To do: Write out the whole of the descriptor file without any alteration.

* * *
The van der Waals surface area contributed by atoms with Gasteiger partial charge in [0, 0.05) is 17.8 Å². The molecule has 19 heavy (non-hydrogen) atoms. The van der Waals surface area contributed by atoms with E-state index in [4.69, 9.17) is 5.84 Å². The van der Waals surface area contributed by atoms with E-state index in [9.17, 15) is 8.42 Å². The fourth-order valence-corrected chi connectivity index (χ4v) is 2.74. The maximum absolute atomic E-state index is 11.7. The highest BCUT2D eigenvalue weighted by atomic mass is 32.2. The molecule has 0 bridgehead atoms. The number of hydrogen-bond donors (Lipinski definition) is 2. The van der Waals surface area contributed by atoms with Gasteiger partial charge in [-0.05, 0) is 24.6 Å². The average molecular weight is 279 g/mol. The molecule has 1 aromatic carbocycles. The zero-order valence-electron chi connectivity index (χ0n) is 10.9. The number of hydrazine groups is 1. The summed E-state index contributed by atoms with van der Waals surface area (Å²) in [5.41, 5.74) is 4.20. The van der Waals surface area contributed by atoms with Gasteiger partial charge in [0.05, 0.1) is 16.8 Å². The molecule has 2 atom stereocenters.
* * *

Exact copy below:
The van der Waals surface area contributed by atoms with Gasteiger partial charge in [0, 0.05) is 17.8 Å². The molecule has 19 heavy (non-hydrogen) atoms. The van der Waals surface area contributed by atoms with E-state index in [4.69, 9.17) is 5.84 Å². The van der Waals surface area contributed by atoms with E-state index in [9.17, 15) is 8.42 Å². The fourth-order valence-corrected chi connectivity index (χ4v) is 2.74. The maximum absolute atomic E-state index is 11.7. The highest BCUT2D eigenvalue weighted by atomic mass is 32.2. The molecule has 0 bridgehead atoms. The number of hydrogen-bond donors (Lipinski definition) is 2. The van der Waals surface area contributed by atoms with Gasteiger partial charge in [-0.05, 0) is 24.6 Å². The average molecular weight is 279 g/mol. The molecule has 1 aromatic carbocycles. The zero-order valence-electron chi connectivity index (χ0n) is 10.9. The number of hydrazine groups is 1. The summed E-state index contributed by atoms with van der Waals surface area (Å²) in [5.41, 5.74) is 4.20. The van der Waals surface area contributed by atoms with Gasteiger partial charge in [0.05, 0.1) is 16.8 Å². The molecule has 2 atom stereocenters.